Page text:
There are vigorous debates about when we reached, or will soon reach, peak oil, the stage at which we’ve used more of the planet’s oil than we have left in supply. But it’s plenty clear that we’re deep into the age of tough oil, in which the most easily accessible oil has long since been retrieved and burned.

Remaining reserves are increasingly difficult to reach and extract.  This graphic shows how we’ve been forced to drill deeper and deeper in the Gulf of Mexico:

Gulf offshore drilling depth


Daniel Gross at Slate offers a good overview of the era of “extreme energy” — same idea as tough oil, but applies to coal and natural gas too:

The Gulf of Mexico isn’t the only place where such so-called tough oil is to be found in North America. The environmental hazards of drilling in the Arctic National Wildlife Refuge are so obvious that even the Bush-era Congress and White House wouldn’t go there. Analysts have enthused about the rapid development of the Alberta tar sands in Canada — friendly, nearby, democratic, non-terrorist-promoting Canada. An Alberta government Web site notes that the oil sands are “the second largest source of oil in the world after Saudi Arabia.” The reserves there — 171.8 billion barrels — amount to 13 percent of the global total and are about what Iraq and Russia combined have. But the gunk in the tar sands isn’t really oil. It’s bitumen. And it has to be ripped out of the earth, or pushed to the surface in a process that itself consumes a lot of water and natural gas. Producing a barrel of oil from tar sands creates more than twice as many emissions than old-school oil drilling.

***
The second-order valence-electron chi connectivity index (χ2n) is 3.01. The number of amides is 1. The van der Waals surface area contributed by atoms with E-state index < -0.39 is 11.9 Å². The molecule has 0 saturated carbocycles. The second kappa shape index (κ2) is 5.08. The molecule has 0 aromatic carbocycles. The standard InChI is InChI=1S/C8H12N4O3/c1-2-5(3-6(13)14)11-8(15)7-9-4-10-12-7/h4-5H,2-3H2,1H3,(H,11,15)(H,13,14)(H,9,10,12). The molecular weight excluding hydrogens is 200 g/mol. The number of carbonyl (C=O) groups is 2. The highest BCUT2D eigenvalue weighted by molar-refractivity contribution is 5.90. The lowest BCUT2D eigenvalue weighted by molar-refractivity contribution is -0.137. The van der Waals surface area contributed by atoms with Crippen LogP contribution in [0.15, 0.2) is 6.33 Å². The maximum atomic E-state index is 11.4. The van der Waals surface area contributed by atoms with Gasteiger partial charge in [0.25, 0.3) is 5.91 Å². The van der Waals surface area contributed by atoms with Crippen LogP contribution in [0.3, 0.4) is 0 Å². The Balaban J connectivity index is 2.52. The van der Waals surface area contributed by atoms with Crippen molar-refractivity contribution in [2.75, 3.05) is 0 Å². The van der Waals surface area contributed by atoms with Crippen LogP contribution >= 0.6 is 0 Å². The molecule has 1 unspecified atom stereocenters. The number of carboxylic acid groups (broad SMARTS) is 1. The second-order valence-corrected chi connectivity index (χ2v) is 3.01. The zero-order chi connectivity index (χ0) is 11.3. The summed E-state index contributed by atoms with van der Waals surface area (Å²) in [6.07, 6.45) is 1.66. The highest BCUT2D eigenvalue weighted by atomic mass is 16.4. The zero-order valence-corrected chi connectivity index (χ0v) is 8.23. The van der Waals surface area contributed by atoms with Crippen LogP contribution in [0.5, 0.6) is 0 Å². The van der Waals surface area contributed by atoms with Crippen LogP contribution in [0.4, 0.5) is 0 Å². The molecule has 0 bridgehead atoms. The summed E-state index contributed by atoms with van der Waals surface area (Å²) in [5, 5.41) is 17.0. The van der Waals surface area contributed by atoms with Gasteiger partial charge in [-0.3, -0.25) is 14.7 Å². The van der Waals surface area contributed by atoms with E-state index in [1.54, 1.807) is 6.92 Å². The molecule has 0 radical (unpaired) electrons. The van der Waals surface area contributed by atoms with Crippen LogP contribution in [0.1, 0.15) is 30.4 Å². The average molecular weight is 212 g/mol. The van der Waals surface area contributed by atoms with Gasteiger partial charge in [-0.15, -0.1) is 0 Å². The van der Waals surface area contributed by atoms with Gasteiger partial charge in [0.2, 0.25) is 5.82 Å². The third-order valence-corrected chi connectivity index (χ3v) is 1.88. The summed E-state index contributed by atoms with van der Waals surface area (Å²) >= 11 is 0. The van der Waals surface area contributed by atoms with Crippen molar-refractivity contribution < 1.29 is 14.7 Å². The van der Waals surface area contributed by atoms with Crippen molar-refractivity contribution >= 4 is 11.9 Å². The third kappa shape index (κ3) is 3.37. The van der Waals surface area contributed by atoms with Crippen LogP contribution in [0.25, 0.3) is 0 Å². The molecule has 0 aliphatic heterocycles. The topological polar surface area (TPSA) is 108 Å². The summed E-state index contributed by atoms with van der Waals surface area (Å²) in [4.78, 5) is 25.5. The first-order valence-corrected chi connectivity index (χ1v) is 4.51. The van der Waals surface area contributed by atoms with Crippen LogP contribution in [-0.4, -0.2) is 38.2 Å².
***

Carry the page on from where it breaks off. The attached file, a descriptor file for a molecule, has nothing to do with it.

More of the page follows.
Natural gas is supposed to be an easy form of energy — it burns more cleanly than petroleum, and the United States has vast supplies. In recent years, discoveries of reserves locked in shale rock in Texas (the Barnett Shale) and in the Appalachians (the Marcellus Shale) have spurred a boom. But shale gas is also tough energy. The gas is produced via fracking — fracturing the rock with water and chemical solvents to loosen up the gas molecules. The environmental risk? The water mixed with solvents could filter into underground aquifers. Inconveniently, the Marcellus Shale overlaps with the watershed of the New York City region. And then there’s the matter of earthquakes. Last year, experts in Texas grew concerned when rare seismic activity was detected in areas where natural-gas drillers had been fracking.

Chasing extreme energy increases the risk of disasters such as the Gulf of Mexico leak and requires energy-industry workers to take on ever more dangerous jobs. And even when things go according to plan, fracking and mining for coal and mining the tar sands make larger environmental messes than mines of the bygone “easy energy” era.